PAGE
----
The double descent phenomenon (Belkin et al. 2018, Nakkiran et al. 2019) has received significant attention in recent years and has been shown to be a common occurrence in various architectures, datasets, and training paradigms. In this demonstration, we illustrate the double descent phenomenon in an extremely simple setup: solving a ridge regression problem with six 2-dimensional data points projected into high-dimensional space.

To reproduce the results, visit the GitHub repository here.

## Setup

We randomly generate a total of 12 data points, using $N=6$ for training and the remaining 6 for testing. Each data point has two features, and they form two clusters that are linearly separable. We represent the training data as $X∈R_{6×2}$.

We employ a random feature model with tanh features. Two random matrices are initialized: $W_{0}∈R_{D×P}$ from $N(0,D 1 )$ and $W_{1}∈R_{P×C}$. The random features are computed as follows:

$Z=tanh(X⋅W_{0}).$Here, $P$, $D$, and $C$ represent the input feature dimension, the projected dimension, and the number of classes, respectively.

The ridge regression problem is solved in closed form:

$W_{1}=(Z_{T}Z+αI)_{−1}Z_{T}y.$## Visualizing the Peaking Phenomenon

In the figure below, we visualize the test error, MSE loss, condition number (the ratio of the maximum to the minimum singular values of $Z$), and the norm of the solution $W_{1}$ as functions of the overparameterization ratio $P/N$.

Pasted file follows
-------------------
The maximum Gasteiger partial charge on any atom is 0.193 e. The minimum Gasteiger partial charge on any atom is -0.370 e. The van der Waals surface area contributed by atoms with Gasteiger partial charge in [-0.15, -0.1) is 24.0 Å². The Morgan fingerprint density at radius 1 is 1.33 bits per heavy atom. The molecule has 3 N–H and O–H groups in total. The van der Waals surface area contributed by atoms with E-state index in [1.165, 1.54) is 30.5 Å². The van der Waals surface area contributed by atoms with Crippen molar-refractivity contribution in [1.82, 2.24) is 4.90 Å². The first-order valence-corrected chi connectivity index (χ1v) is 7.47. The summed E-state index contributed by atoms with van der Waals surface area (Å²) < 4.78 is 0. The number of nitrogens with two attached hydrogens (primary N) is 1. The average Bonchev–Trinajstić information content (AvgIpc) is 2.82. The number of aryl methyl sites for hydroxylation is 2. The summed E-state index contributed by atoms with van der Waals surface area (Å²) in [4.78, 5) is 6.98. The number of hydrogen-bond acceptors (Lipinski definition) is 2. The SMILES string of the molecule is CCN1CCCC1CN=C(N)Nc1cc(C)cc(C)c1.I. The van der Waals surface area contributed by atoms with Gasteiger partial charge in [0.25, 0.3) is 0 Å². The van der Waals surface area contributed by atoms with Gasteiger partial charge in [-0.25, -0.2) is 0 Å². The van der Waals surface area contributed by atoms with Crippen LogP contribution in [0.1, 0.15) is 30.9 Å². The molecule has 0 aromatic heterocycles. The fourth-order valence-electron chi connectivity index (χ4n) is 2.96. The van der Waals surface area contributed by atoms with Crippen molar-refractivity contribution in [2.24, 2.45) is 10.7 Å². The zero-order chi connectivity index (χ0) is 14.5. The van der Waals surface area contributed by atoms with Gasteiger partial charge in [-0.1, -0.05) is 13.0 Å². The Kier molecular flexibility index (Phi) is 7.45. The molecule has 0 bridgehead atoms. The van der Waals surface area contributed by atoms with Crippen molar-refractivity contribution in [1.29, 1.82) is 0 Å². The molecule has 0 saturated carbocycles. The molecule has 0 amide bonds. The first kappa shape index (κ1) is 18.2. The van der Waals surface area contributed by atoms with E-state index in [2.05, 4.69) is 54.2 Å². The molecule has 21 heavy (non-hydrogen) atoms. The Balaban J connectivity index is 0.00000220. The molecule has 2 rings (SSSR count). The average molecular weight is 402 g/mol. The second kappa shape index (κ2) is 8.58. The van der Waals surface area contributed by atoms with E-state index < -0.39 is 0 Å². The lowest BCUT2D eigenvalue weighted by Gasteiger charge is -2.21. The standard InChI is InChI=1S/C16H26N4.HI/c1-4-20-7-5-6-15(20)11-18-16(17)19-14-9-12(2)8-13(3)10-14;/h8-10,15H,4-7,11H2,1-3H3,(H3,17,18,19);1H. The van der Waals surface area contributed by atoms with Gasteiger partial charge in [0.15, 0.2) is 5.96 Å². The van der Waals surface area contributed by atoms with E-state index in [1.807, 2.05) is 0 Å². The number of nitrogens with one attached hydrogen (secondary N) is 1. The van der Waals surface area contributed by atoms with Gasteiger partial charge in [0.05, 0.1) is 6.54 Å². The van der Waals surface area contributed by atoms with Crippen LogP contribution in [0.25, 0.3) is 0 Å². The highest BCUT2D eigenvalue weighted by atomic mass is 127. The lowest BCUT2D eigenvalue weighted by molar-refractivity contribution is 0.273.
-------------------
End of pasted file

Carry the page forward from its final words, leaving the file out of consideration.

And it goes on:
A clear peaking phenomenon is observed in all four metrics at $P/N=1$, highlighted by the red dashed line. Due to its simplicity, this example could potentially be used to demonstrate the double descent phenomenon in a classroom setting or to test new ideas.

For more details regarding the condition number and the role of optimization in the double descent phenomenon, please refer to Poggio et al. 2019 and a recent paper by Liu and Flanigan (2023) (link). In the latter, we demonstrate how different components of the optimization process influence the shape of the double descent curve.

## References

[1] Belkin, M., Hsu, D., Ma, S., & Mandal, S. (2019). Reconciling modern machine-learning practice and the classical bias–variance trade-off. Proceedings of the National Academy of Sciences, 116(32), 15849-15854.

[2] Nakkiran, P., Kaplun, G., Bansal, Y., Yang, T., Barak, B., & Sutskever, I. (2021). Deep double descent: Where bigger models and more data hurt. Journal of Statistical Mechanics: Theory and Experiment, 2021(12), 124003.

[3] Poggio, T., Kur, G., & Banburski, A. (2019). Double descent in the condition number. arXiv preprint arXiv:1912.06190.

[4] Liu, C. Y., & Flanigan, J. (2023, December). Understanding the Role of Optimization in Double Descent. In OPT 2023: Optimization for Machine Learning.